How Do I Prevent My RV's Holding Tanks From Freezing During Winter?
by Liz McDade
How to Keep Your RV's Holding Tanks From Freezing
I am staying in an MS campground, and when the temperature drops to between 25 and 32, we were told to keep the dump valves cracked partially open and let the water run in a small stream all night to avoid freezing. Last night when I did that after first dumping a full tank of black, then gray - I awoke to the sound of water dripping, and it wasn't the sinks. Somehow the black tank became full of water from what was running in the sinks and had backed up into the toilet bowl and was overflowing. I had to go outside and pull the valve completely open on the black tank - then all the water went down. Now I have a very wet bathroom carpet - out into the walking area.
Is this what I should have done? Without winterization and living in an RV when the temps drop, what IS the correct procedure. I was told here that if I left water in the tanks and the valves closed, the tanks and/or the valves could freeze and crack. But I had also read that it was bad to leave both valves open because the bacteria from the black tank can get into the gray tank, and I could be breathing it through venting in the sinks and shower.
Please help. It's a 1992 Europa, and the holding tanks themselves are supposed to be double-walled and insulated, so I don't think the tanks would crack.
ANSWER Hi Liz, I am really sorry to hear that you are going through this. Let's see if I can give you some suggestions on preventing this from happening in the future. Since you do not mention having any problems with the freshwater system in your RV, we will stick to solving the problem with the Black and Gray Water holding tanks.
You mentioned that your holding tanks are supposed to be double insulated and should not freeze. We are going to assume that they can freeze just to be on the safe side. Because if they do freeze and rupture, you are into a costly repair process.
I am assuming that you are hooked up to electric at your campsite and that you are running the furnace or using Space Heaters at night to keep some warmth in your RV. As long as your RV's interior temperature remains above freezing, you should not experience any freezing problems in the faucets or interior drains.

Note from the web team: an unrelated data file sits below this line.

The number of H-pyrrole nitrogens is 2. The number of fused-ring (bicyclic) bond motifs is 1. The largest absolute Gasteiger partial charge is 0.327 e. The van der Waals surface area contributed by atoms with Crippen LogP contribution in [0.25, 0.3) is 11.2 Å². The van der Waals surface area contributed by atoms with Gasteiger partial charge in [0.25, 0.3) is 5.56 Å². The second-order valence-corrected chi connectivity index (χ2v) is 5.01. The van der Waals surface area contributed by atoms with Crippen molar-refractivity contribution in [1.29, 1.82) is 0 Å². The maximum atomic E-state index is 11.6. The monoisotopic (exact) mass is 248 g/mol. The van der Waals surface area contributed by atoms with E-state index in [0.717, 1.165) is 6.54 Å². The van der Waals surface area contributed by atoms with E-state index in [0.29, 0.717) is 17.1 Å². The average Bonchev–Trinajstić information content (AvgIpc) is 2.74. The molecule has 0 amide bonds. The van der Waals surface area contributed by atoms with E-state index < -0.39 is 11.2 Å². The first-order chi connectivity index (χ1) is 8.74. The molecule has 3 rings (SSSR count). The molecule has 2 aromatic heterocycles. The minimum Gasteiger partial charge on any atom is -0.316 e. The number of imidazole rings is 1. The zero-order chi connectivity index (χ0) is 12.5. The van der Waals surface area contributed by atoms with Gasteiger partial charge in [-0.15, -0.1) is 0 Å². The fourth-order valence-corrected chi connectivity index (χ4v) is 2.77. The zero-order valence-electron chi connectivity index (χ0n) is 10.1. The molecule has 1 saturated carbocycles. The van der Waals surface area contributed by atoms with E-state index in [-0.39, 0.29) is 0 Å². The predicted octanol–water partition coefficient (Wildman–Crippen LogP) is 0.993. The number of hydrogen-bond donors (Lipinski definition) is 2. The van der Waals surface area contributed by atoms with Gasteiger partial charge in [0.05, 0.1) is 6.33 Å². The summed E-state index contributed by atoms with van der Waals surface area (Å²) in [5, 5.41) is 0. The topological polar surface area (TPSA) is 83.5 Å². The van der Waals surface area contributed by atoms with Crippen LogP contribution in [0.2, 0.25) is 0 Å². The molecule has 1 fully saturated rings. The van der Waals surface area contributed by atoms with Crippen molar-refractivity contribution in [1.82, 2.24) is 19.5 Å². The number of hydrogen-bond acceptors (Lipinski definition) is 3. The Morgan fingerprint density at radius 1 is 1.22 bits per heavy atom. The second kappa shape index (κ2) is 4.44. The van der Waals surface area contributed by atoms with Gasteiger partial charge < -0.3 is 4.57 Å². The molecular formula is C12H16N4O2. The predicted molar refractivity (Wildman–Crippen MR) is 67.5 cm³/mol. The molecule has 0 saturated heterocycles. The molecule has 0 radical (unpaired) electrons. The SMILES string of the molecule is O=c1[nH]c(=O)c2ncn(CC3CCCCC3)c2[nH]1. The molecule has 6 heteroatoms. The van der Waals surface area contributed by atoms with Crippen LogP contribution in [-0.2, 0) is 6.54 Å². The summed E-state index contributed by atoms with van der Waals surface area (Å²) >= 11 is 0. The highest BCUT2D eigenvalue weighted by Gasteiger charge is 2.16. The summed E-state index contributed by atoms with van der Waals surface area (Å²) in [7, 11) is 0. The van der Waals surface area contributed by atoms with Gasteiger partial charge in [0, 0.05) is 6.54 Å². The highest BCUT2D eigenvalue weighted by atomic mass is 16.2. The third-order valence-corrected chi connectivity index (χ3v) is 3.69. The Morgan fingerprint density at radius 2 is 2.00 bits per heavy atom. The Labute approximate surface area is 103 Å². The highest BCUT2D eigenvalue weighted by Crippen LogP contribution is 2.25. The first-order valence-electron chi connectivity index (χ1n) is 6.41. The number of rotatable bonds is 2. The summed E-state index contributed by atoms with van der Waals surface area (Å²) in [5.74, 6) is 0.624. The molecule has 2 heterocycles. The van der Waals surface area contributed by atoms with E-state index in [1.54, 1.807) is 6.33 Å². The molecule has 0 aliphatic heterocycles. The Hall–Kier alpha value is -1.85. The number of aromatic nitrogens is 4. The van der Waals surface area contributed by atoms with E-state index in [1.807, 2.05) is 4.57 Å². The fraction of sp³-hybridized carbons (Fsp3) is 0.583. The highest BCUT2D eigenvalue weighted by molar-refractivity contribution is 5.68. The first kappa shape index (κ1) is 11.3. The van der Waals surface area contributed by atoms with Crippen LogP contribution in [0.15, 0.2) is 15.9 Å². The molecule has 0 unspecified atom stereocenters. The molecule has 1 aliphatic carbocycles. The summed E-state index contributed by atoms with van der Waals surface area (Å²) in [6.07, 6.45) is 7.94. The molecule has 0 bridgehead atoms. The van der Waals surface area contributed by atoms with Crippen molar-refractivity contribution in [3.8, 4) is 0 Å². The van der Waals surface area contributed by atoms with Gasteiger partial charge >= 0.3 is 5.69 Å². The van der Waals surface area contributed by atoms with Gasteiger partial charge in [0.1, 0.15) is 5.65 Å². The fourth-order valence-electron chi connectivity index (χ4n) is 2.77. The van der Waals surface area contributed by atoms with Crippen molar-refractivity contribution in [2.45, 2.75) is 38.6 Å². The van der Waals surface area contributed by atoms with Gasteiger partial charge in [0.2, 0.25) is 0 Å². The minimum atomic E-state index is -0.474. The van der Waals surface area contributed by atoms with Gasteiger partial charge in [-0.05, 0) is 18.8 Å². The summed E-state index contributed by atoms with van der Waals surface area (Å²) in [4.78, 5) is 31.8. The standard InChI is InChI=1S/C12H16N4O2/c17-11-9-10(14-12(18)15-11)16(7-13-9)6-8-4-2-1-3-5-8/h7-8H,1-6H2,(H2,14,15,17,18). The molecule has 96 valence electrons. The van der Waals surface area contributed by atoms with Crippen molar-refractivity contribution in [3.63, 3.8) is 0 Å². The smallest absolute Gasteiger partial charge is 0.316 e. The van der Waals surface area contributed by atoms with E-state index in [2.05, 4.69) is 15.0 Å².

holding tank dump valves partially open to maintain a water flow going to the sewer, for the reasons you have mentioned above and because depending on how you have your sewer hose running from the RV to the sewer you could be setting yourself up for having an ice dam form in the sewer hose that could back up the gray and black water into the RV. I am not sure if that is what caused your most recent flood.
If I were you, I would keep the sewer hose stored away until you have to use it to dump. Do not keep it hooked up all the time. The constant temperature variations could cause problems with the sewer hose, creating an even messier problem the next time you dump the tanks.
To prevent the gray and black water tanks from freezing you need to go out and buy some Non-Toxic RV Antifreeze which is designed for RV use. How much you will need depends on the size of your holding tanks. Once you get the antifreeze, completely empty the gray and black water tanks. Close the dump valves and store your Sewer Hose. Now add a couple of quarts of the antifreeze to your black tank through the toilet in your RV. Add another couple of quarts to your Gray tank through the shower drain. This antifreeze will also prevent your dump valves from freezing and protect your shower drain if it happens to be in a non-insulated section of the RV.
Dump your tanks frequently, do not let them get above half full before dumping them. Remember, as the tanks start to fill up, you will need to keep adding more antifreeze, so the antifreeze does not become too diluted. Once you dump the tanks, start the process all over again.
Some more permanent solutions to this problem would be to install a RV Tank Heater Pad to both of the holding tanks. A holding tank heater is like a large electric blanket that attaches to the bottom of the holding tank and depending on the make and model either plugs into a 120 volt outlet or runs off of DC current and prevents the tank from freezing. Take a look at the video below to learn more about the Ultra Heat Holding Tank Heating System.
I hope that the suggestions that I have given you will help in solving your holding tank problems. I urge our visitors to add their suggestions by clicking on the Click Here To Post Comments link at the bottom of this page.
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